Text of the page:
“And could we get a SAT NAV, please?”
“Sorrrrrry. Only available if you upgrade to a vehicle with a SAT NAV. You can go buy your own at a big Tesco.”
“Oh, well, do you have any maps?”
“OK. We’ll figure it out.”
And thus began our own little Tour de France, you know, without bicycles and involving quite a bit more junk food.
Although Susan and I didn’t have the easiest time prying the car keys from the hands of the frigid anti-American rental agency, once we got on the road, we were happily rolling through the lovely English countryside, southbound to Dover.
We arrived eight hours later and were somehow both surprised that Dover really did have the white cliffs Vera Lynn sang about in the 1940’s:
After almost two hours on the ferry, we arrived in France, refreshed and excited! We drove three hours into Paris, where we parked our car in the smallest space of an underground dungeon-converted-parking garage and toasted to our successful driving on the right side of the car and effortlessly switching from driving on the left to driving on the right side of the road with a glass of vin rogue. Cheers to epic adaptability!
The next morning, we met up with one of Susan’s friends, an ex-pat with a habit of finding and helping struggling American students in Parisian public transit hubs. We walked along the canal, ate delicious food and stopped in at a bakery for coffee and dessert.
With bellies full of Parisian delights, we got in our car (again) and were off to GroinGroin, a sanctuary for pigs, just outside of Le Mans, France. We stayed at Groin Groin for the week, learning about pig husbandry by day and enjoying delicious (and cheap) French wine by night.
Groin Groin is home to 20 Vietnamese Pot-bellied pigs, 2 Kunekune pigs and 3 Large White pigs in addition to 1 goat, 1 donkey, 3 chickens, 1 turkey, 10 horses, 2 dogs, and 4 cats. I loved them all.
Every morning, we fed the pigs and let the chickens and turkey out of their “château.” Not speaking any French, aside from the few words I’ve heard via various pop culture outlets, I didn’t know how to say “chicken roost,” so I called it “Château du Poulette” and the name stuck.
We learned how to trim teeth and feet and give injections and oral medications. Trimming tusks is not a job for the faint of heart! One person holds the pig on it’s back with all of their strength and tries really hard not to drip sweat on the person who is sawing off the pig’s tusks with a wire. These pigs are strong! There may have been a moment in which the pig (on his back) lifted me ever so slightly off the ground and I screamed (just a little scream) as I felt myself plunging toward the one unsawed off tusk (images of the hogs attacking Old Yeller came to mind). Luckily for me and the two other people clustered around, I regained my composure and maintained positive control of the pig, who was squealing as loud as a fire engine about 20 inches away from my ear.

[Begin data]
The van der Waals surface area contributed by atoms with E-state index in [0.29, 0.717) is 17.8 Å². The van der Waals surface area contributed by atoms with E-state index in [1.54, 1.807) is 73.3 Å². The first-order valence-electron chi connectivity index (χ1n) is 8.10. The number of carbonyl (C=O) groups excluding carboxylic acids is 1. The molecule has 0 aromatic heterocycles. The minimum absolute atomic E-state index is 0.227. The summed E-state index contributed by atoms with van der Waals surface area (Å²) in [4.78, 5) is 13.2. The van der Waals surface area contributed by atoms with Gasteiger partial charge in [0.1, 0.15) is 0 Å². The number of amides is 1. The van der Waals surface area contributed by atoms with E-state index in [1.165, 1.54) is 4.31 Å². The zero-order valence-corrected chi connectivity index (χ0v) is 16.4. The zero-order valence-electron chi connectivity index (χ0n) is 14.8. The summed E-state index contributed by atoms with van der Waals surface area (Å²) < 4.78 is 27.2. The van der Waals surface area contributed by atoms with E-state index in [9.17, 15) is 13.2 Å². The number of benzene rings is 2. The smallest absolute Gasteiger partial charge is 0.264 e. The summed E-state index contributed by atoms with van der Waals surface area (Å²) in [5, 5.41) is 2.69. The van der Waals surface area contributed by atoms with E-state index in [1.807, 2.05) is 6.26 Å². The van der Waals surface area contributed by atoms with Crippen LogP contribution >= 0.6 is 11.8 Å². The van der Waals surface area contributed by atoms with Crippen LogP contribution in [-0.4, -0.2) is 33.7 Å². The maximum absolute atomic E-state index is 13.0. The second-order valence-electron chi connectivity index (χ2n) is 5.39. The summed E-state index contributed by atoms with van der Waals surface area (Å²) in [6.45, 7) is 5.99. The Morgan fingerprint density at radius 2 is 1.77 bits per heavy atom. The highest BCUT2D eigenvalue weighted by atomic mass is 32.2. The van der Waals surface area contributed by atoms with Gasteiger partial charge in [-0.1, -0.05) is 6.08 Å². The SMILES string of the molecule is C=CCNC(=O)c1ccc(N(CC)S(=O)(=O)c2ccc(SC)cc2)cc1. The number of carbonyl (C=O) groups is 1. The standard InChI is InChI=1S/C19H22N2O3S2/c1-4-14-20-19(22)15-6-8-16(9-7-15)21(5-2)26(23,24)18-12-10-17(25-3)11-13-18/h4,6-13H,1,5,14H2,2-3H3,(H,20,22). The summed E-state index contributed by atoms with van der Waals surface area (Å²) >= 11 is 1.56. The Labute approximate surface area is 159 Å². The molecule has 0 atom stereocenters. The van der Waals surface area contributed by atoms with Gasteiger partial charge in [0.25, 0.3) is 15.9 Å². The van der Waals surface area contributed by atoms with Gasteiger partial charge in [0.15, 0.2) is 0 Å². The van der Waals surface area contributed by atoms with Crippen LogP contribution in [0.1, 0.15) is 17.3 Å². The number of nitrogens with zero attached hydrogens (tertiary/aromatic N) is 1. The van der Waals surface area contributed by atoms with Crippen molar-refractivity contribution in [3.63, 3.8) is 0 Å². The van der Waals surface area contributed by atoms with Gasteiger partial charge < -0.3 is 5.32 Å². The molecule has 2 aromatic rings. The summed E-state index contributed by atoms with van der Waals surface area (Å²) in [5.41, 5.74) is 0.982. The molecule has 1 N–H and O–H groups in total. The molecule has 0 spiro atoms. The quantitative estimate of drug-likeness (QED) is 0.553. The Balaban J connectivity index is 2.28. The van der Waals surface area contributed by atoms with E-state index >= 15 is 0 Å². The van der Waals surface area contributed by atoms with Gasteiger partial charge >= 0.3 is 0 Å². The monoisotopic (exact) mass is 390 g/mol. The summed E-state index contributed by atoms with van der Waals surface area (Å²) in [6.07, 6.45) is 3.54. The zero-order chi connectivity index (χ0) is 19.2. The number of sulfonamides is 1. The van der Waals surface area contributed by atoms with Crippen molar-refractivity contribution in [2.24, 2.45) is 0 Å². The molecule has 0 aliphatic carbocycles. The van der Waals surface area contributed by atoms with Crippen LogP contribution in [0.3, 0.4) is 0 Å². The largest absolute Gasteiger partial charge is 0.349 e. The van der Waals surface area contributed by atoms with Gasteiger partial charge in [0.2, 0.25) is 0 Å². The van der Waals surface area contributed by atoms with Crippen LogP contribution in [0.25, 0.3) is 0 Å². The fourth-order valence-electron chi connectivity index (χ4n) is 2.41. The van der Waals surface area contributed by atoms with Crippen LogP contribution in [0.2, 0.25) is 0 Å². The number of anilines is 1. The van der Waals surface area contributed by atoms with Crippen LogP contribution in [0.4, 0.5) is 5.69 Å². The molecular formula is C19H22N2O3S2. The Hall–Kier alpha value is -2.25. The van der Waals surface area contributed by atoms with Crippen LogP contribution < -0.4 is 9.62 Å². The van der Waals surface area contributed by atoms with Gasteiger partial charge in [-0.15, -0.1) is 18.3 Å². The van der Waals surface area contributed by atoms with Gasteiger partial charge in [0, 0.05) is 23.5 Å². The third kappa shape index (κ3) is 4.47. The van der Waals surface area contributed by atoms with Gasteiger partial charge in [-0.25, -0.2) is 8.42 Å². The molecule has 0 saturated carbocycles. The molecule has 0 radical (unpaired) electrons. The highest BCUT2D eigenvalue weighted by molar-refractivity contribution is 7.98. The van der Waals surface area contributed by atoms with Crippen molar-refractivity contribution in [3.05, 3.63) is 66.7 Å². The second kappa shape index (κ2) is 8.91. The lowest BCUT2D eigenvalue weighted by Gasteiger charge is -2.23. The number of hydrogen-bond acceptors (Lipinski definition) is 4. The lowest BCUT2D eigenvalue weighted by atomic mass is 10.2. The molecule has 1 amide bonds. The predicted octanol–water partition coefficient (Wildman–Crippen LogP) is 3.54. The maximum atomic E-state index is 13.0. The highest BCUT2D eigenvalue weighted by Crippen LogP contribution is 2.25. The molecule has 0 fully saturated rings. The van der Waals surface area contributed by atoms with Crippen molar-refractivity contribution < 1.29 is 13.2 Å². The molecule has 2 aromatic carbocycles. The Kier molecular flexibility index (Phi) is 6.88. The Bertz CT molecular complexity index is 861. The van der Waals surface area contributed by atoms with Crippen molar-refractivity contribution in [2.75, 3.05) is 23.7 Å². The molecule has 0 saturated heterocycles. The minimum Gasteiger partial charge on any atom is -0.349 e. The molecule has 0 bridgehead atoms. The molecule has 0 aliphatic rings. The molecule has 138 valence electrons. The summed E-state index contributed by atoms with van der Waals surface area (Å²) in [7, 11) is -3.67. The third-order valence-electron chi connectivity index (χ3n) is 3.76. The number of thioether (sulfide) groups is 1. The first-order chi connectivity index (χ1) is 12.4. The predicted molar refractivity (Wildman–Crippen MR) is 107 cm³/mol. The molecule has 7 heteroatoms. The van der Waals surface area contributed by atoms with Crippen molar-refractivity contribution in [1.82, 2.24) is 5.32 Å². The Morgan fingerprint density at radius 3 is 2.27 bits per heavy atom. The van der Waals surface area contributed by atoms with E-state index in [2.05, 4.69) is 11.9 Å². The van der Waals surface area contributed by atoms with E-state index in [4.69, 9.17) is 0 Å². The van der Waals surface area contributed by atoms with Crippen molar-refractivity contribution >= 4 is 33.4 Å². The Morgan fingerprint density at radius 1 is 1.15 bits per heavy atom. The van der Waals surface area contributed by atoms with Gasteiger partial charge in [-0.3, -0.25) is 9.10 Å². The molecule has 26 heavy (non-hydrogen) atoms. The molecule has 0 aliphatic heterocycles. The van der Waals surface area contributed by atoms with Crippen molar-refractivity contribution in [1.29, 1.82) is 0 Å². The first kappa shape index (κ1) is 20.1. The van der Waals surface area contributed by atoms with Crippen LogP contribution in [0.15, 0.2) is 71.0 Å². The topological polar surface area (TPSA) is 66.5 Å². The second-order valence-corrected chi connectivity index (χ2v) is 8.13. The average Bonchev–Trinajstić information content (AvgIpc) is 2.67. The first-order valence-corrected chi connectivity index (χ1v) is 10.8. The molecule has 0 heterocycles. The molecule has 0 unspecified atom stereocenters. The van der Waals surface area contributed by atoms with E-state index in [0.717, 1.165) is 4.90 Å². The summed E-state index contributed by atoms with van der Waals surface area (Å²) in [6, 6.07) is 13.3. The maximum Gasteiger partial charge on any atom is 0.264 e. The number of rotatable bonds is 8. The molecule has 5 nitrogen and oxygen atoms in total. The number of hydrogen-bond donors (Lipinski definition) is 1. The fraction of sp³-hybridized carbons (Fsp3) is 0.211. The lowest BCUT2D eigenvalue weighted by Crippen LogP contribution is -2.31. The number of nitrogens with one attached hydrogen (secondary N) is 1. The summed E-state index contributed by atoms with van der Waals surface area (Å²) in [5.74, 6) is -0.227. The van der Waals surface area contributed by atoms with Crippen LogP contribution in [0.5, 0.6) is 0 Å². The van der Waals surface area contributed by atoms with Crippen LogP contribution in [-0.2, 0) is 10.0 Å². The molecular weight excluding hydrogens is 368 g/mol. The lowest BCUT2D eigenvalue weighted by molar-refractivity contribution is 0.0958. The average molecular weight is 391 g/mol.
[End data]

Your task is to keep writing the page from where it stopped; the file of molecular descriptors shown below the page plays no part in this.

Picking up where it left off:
After my experience sawing off pig teeth, let’s just say, I find the “fire and brimstone” image of hell somewhat lacking. Holding down an angry hog in a hot confined space while he is squealing as loud as he can in your face – now, we’re talking!
This face may look cute, but it’s really saying, “Do NOT underestimate me!”
Our last night at the sanctuary, we got to feed the pigs day old baguettes and croissants that were donated from a local bakery. True confession: I may have eaten one of the pains au chocolat myself, and day old or not, it was fantastic!
Our time at the pig sanctuary was wonderful! It really must be home to the happiest little pigs on earth!
Susan and I joked about trying to take some of the animals back with us. We were wondering if we could get away with hiding a pig and some cats in the trunk and just claim “nothing to declare” when we went through customs. We abandoned this plan when I insisted that if we bring anyone back, it’s going to be my pal, the donkey!
At the end of the week, we bid our little piggies au revoir and drove to Vendée, France to stay the night with family friends who live in a castle there. After staying at Château Clemenceau, I understood with a new appreciation the hilarity behind my choice of words for “Château du Poulette.”
The castle was lovely! We walked in the gardens and ate fresh figs. The two youngest Clemenceau children gave us an in-depth tour of grounds, from their grand tree house to the enormous cedar tree marking the end of the estate.
We chatted with more ex-pats, happily living in France. We drank more great wine and ate more delicious food and slept under the roof of a building that has been standing in its current state since the 16th century, but can be traced back to the days of the Roman Empire.
The next day, we started our trip back to Scotland. Six hours of driving to the ferry, two hours on the ferry and eight hours back to Edinburgh. We intended to detour to Stonehenge and see the stones under the light of the Super Moon, but apparently you have to book tickets in advance and they don’t let people wander around famous ancient pagan monuments at night. So, we drove through the night and pulled off to take a nap after Susan saw an alligator on the side of the road and I saw an Indian War Chief standing by a road sign sometime after 3 am. You just shouldn’t be driving if you’re hallucinating non-native peoples and animals.
We made it home safe and sound, where I was enthusiastically greeted by a beagle who was either very happy to see me, or very happy that I still smelled vaguely of pigs. This was my last extra mural studies placement for my first year of vet school and I can’t think of a better way for the year to have come to a close!